European Union President Herman Van Rompuy called on Monday for a fresh sense of urgency in tackling the eurozone debt crisis in the run up to a «crucial» summit of national EU leaders next month.
“Europe is on the way out of the crisis,» Van Rompuy said in a video statement before attending the UN General Assembly in New York this week.
But amid stalemate over the need or otherwise for a full Spanish sovereign bailout, over whether to give Greece more time to meet budget and reform commitments and over how far and fast to push eurozone and EU banking union, Van Rompuy warned against complacency.
“As long as 25 million people … are looking for a job and as long as we have not yet fully stabilised the euro, we cannot sit back and I will make sure that we will not sit back,» he said.
Van Rompuy said he detected around national capitals «a tendency of losing the sense of urgency» on both short- and long-term issues, and stressed: «This must not happen.”
The upcoming October 18-19 summit must «deal with the hard questions on the euro,» he said, referring to faults in the design of the single currency.
He said that «some elements were missing from the (euro’s) structure.”
Accordingly, the summit will «discuss very concrete plans» for closer political, economic and currency union — «something that should have been done a long time ago,» he said.
Efforts to put the EU on a stronger footing were not just for the sake of sound budgets but «for growth and jobs and for our common future,» he added.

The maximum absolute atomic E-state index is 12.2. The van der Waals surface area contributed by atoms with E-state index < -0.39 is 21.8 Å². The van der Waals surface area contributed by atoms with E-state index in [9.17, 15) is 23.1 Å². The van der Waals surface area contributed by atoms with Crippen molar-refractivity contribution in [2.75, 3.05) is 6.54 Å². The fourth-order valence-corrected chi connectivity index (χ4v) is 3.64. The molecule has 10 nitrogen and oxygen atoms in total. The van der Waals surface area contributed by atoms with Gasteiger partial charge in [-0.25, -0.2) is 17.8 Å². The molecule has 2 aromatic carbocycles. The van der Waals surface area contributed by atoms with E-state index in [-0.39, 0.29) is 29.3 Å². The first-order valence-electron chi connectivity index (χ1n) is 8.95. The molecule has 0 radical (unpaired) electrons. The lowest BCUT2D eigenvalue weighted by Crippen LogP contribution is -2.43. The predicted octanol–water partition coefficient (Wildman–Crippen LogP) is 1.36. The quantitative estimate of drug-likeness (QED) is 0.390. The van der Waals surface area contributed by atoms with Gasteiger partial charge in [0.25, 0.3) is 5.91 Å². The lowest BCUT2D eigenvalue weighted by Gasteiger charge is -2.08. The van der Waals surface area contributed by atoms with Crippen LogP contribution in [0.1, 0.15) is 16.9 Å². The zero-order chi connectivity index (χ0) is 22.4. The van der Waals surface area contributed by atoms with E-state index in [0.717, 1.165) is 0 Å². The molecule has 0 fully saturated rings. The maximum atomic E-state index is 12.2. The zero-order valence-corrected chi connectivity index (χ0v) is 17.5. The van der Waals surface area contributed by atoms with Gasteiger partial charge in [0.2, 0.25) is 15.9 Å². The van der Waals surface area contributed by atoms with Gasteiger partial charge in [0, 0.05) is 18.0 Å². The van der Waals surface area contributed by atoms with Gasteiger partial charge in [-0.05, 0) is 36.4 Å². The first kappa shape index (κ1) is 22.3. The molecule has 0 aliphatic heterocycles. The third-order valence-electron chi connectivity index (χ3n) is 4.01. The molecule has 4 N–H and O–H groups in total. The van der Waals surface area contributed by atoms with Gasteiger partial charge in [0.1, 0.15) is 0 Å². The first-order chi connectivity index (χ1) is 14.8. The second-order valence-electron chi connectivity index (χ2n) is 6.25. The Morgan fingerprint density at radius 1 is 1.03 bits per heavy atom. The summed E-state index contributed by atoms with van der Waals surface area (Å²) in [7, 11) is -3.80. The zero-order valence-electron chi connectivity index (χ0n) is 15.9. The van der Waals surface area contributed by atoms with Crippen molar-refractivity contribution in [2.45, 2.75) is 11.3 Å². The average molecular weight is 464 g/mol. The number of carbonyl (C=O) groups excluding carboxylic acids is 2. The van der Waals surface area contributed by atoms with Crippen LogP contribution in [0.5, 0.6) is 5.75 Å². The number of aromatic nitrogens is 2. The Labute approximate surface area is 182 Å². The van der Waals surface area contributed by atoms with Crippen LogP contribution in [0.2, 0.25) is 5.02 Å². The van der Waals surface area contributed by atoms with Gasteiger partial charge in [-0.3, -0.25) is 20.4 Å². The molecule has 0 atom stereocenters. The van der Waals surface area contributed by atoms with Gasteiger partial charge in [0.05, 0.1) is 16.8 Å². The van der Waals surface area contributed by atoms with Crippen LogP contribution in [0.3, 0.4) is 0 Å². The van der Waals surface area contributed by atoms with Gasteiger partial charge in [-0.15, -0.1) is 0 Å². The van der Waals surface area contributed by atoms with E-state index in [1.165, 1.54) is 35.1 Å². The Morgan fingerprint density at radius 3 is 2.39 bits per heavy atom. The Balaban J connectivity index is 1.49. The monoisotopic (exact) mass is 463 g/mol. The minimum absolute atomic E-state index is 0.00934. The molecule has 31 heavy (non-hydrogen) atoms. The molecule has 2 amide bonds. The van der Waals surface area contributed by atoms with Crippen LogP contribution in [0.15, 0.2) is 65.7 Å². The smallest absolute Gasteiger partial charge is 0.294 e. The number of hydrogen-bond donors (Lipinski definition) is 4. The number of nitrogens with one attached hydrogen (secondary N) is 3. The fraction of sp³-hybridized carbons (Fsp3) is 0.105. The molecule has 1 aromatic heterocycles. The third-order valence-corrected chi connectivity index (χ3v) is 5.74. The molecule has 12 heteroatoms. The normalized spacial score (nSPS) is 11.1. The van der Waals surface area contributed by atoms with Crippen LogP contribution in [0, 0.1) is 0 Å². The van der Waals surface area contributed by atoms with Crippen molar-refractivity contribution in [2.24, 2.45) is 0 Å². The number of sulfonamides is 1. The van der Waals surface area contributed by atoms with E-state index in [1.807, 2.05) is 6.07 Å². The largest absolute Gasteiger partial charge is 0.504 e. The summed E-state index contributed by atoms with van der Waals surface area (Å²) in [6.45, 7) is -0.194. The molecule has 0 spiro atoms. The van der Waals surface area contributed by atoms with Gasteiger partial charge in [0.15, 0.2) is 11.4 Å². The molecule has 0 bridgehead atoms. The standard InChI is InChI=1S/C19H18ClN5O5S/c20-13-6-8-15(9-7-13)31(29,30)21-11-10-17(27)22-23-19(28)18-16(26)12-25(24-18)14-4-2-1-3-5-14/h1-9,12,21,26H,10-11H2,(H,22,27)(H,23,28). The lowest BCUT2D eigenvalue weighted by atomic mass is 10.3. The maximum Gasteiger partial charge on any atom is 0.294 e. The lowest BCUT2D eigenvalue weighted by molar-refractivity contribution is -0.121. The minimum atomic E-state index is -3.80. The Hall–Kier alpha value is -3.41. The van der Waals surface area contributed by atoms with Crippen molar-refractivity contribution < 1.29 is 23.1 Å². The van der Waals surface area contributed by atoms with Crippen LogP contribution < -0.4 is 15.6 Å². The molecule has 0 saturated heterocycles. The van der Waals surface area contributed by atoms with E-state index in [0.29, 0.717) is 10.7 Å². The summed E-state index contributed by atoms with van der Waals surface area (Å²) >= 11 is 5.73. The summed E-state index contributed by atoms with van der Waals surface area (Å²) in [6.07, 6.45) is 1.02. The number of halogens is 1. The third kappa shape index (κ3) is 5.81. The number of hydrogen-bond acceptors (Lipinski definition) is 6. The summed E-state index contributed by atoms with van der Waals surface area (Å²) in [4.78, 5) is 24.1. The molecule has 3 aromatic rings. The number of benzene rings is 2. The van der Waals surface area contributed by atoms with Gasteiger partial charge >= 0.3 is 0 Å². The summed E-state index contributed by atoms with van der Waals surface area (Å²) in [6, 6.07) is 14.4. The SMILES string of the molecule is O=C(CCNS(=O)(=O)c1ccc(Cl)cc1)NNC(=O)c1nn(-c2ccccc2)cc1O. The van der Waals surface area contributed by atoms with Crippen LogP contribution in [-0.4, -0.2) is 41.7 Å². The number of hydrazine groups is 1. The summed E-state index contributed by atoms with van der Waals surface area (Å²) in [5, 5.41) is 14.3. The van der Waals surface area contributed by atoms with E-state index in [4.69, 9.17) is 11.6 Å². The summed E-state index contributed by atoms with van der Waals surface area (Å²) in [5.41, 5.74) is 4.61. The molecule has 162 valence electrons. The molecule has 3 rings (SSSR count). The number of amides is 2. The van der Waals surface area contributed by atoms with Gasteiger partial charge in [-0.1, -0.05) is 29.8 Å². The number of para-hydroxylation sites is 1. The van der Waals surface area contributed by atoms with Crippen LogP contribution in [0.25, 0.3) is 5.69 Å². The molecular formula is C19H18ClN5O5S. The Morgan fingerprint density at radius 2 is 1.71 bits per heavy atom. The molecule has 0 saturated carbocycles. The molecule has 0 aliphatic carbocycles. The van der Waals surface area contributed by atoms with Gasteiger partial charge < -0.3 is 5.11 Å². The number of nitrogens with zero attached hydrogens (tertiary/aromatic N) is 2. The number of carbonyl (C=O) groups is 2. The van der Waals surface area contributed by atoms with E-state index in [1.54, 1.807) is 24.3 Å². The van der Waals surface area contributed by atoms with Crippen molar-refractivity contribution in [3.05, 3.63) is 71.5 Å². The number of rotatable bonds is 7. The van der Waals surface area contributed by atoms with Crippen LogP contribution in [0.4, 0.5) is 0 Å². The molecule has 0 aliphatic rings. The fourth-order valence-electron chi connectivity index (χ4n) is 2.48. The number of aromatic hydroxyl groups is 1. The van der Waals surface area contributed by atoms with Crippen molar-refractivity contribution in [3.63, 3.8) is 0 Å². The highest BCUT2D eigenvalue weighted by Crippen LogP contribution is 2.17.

Sharp differences have once more emerged between France and EU powerhouse Germany over how to implement plans for tighter EU policy coordination, after the European Central Bank acted to reduce pressure on financial markets.
France nevertheless wants to convince Spain to accept a full debt bailout under the EU’s new machinery, offer Greece more time to meet the terms of its rescue and accelerate plans to set up a cross-border banking union.
The eurozone has already agreed to lend up to 100 billion euros ($130 billion) to Spain’s stricken banks.
Germany is notably cool on upgrading that aid into a full bailout, but it also wants the EU to take a slow but steady approach on the banking sector reforms.
German Finance Minister Wolfgang Schaeuble, backed by Britain and other non eurozone states who must agree, said last week that it would not be possible to create a full banking union with a single regulator from January 1 next year.
His French counterpart Pierre Moscovici noted that to go slow now would be a mistake.